You probably don't do this on purpose.

You also most likely don't even recognize what you are doing and how it's affecting those around you.

As humans, it's quite natural to do things we believe are helping to 'protect' us and insulate us from people and situations that could possibly do us harm.

It's this behavior that at times can send the wrong message and unfortunately limit our ability to see alternate perspectives and viewpoints.

Whether you are feeling attacked, threatened, or criticised, responding defensively typically only makes things worse. Yet, it happens so frequently and is commonplace in organizations and even personal families and relationships.

So, how can you be less defensive and respond more constructively?

1). Take time to actually listen before responding. (If you are thinking about your response while the other person is still talking, then you aren't really listening...)

2). Ask some follow-up questions to get more clarification about the points being made.

3). Allow yourself the opportunity to be in the other person's shoes for a moment to see where they are coming from.

4). Remember, not every person you encounter wants to steal your job and eliminate your existence.

5). Also, even if the other person is wrong and is acting inappropriately or being out-of-line, matching and mirroring their behavior will only make you look equally bad.

6). Try and view the comments being made constructively and figure out a way to apply this information/perspective to improve what is being discussed.

Irregardless of what happens, you want to start with an open-mind and end with an open-mind. Also, it's the more mature and more calm behavior that others will remember and respect when the dust settles... 

Thursday, April 17, 2014

8 things I'd like to change in schools

I'd like to see fewer walls. I think walls are limiting and confining and make it way too easy for silos to form. Information is stymied and doesn't flow well when walls prevent the information transfer. When we tear down walls, a whole new world becomes possible.

A shift away from traditional report cards and more conversations and presentations demonstrating realistic evidence of learning and mastery.

I wish we would realize that fair isn't always equal. We know that every student is different, therefore it seems rather silly and almost moronic to try and teach and assess each student the same way and call that fair.

I'd like to hear fewer bells and fewer signals that supposedly tell us when to start learning and when to stop learning. The concept that learning should stop and start like turning on or turning off a light is obsolete and we should be moving toward authentic and realistic learning.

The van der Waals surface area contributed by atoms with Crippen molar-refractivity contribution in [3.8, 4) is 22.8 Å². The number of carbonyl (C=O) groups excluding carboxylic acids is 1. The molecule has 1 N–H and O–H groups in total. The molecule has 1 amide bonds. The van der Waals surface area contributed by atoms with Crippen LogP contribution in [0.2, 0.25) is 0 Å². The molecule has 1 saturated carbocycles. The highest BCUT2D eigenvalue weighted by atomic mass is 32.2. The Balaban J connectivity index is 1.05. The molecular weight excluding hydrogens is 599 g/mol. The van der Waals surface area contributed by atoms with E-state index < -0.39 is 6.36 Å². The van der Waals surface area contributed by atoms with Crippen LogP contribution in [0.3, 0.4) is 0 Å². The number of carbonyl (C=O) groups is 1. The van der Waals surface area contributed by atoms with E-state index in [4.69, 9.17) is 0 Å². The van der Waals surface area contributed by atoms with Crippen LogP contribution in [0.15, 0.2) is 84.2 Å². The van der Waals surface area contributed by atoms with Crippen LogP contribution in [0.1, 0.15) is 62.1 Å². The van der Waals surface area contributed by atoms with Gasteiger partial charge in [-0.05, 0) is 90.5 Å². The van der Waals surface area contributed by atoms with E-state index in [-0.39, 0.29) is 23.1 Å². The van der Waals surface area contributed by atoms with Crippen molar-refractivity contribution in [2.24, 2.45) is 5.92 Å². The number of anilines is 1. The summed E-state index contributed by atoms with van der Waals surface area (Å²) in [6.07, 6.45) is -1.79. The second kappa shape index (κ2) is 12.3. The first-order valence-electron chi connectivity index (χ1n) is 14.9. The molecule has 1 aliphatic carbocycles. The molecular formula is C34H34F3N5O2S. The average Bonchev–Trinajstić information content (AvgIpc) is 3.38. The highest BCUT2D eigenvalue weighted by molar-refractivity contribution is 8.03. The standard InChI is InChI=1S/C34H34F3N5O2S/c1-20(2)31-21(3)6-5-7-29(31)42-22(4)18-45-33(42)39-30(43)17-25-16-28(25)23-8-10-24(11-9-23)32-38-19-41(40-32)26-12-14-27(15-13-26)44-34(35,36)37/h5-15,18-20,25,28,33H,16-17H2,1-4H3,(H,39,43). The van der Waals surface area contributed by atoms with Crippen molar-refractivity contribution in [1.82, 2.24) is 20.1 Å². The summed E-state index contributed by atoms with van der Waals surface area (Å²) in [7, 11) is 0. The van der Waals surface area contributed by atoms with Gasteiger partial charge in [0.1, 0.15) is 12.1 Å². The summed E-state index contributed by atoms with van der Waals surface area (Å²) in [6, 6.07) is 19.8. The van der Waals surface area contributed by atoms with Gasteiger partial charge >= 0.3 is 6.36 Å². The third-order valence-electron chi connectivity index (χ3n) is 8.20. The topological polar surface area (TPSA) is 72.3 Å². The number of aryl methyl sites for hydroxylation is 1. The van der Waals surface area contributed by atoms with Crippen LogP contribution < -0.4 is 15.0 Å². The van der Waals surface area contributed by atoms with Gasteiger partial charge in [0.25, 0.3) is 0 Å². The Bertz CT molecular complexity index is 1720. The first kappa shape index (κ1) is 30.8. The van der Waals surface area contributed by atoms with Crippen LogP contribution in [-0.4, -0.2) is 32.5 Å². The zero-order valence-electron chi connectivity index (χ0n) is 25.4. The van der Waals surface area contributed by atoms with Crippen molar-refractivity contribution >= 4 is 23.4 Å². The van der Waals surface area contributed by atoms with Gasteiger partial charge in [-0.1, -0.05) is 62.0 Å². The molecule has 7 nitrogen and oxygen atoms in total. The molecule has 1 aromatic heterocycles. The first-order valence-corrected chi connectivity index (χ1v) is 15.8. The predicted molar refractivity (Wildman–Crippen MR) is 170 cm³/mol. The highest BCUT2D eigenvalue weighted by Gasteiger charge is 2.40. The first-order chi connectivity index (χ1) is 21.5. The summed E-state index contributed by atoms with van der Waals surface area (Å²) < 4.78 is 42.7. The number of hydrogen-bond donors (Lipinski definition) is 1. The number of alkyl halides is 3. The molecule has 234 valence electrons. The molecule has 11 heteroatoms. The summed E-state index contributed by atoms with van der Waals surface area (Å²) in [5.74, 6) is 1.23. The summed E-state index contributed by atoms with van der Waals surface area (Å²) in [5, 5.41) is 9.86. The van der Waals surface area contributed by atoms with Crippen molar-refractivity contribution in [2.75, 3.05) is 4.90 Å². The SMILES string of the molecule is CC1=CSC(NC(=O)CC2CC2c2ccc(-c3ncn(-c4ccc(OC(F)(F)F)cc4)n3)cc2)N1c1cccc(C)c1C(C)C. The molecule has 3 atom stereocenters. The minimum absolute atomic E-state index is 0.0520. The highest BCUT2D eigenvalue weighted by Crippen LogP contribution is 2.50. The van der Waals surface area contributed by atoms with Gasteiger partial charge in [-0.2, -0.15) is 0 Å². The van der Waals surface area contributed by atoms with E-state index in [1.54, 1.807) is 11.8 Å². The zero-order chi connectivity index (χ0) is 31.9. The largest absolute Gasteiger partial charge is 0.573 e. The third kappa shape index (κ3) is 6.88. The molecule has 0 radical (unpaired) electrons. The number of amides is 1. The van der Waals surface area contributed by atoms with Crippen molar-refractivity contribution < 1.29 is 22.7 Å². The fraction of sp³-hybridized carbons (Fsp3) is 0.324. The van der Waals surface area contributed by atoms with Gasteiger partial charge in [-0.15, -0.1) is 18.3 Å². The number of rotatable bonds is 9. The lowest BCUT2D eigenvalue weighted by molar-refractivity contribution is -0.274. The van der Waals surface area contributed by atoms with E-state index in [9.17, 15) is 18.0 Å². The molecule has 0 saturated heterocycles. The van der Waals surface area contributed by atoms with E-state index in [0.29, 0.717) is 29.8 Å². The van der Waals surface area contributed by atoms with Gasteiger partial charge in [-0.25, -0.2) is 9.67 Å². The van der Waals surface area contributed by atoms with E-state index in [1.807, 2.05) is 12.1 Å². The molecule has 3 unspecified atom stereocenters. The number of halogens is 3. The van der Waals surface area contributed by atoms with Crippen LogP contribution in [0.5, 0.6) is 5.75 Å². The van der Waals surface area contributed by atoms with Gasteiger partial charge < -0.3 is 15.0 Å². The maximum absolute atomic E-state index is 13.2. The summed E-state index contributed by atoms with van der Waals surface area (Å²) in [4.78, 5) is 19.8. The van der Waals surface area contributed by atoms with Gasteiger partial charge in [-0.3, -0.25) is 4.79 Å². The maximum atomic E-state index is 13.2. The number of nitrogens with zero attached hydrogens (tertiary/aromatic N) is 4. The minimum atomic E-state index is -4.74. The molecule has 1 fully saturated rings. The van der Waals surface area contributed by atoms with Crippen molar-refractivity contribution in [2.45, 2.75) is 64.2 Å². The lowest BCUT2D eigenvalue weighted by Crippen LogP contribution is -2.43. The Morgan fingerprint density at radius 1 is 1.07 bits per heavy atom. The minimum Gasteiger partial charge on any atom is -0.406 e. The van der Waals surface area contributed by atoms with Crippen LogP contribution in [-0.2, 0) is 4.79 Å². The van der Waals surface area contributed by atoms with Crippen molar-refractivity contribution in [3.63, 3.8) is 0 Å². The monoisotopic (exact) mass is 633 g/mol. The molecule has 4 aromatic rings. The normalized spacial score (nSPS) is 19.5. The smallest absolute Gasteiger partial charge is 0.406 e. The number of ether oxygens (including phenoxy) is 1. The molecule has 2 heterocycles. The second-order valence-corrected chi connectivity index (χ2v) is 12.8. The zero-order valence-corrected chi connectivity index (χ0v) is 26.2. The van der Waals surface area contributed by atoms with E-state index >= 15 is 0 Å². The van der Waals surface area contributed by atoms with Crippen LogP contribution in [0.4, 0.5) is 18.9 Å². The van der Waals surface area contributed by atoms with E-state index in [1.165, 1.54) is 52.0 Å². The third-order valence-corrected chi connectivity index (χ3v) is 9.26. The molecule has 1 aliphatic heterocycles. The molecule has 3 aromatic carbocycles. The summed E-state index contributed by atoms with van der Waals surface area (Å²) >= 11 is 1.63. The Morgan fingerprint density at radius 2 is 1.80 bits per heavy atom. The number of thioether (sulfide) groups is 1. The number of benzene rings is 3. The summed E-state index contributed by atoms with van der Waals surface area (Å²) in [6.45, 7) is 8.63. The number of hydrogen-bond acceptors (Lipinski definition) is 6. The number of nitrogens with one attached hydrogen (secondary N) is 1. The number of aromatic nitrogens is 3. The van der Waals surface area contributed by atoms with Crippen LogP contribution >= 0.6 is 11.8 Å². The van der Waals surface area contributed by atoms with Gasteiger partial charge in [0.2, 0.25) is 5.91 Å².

It would also be nice if we made a conscious effort to increase physical activity and movement in the educational setting. The benefits of movement on cognitive processes and overall health are indisputable. While we are talking about health, why can't we make breakfast and lunch learning experiences where kids learn about lifelong health and the process that must occur to bring food to the proverbial table.

District and building policies can be a blessing, while at other times they can be monumental roadblocks. It would be worthy and very positive if we figured out a way to not policy ourselves to death. People get deflated and overwhelmed when they feel like policy is driving every decision they make. Remember, education is about individuals doing things for other individuals.

Zero tolerance anything should be avoided... schools shouldn't treat students and situations that happen at school in absolutism. There is very little that is black and white in education thus each situation and each student needs to be treated consistently on an individual basis.

A complete elimination of the focus being on adults. I know we adults are important, but when we make decisions based on what's best for adults, we tend to forget and miss out on what's best for kids. Keep the kids first and you can't go wrong.

Monday, April 14, 2014

We might not be as far along as I thought...

I recently sent out these three tweets and the responses I got were somewhat surprising and startling to say the least...

Now, when I say surprising and startling, I'm referring to the push back I got from these statements. I realize we are all in different places in terms of our philosophies and approaches to grading and assessment, but I didn't know there were still so many who opposed these beliefs.

If we are to move forward with these discussions in an effort to align our beliefs with our actions, I fear we are much further off than I have imagined. I fear the situation is becoming increasingly more important especially as new educators enter and leave the profession at an ever-increasing rate.

Let us sit down and actually make a list of what we believe to be the most important and critical pieces to grading and assessment. Let us then make a list of the things we actually do in our classes when it comes to grading and assessment.

Then it might be quite appropriate to get out the proverbial 'red pen' and get to work...

Friday, April 11, 2014

8 ways to spruce up that classroom activity

1). Make sure the activity has relevance and purpose beyond 'it's on the test.' We live in a world full of problems that could use improvement and solving, give learning a purpose beyond your classroom and beyond your influence.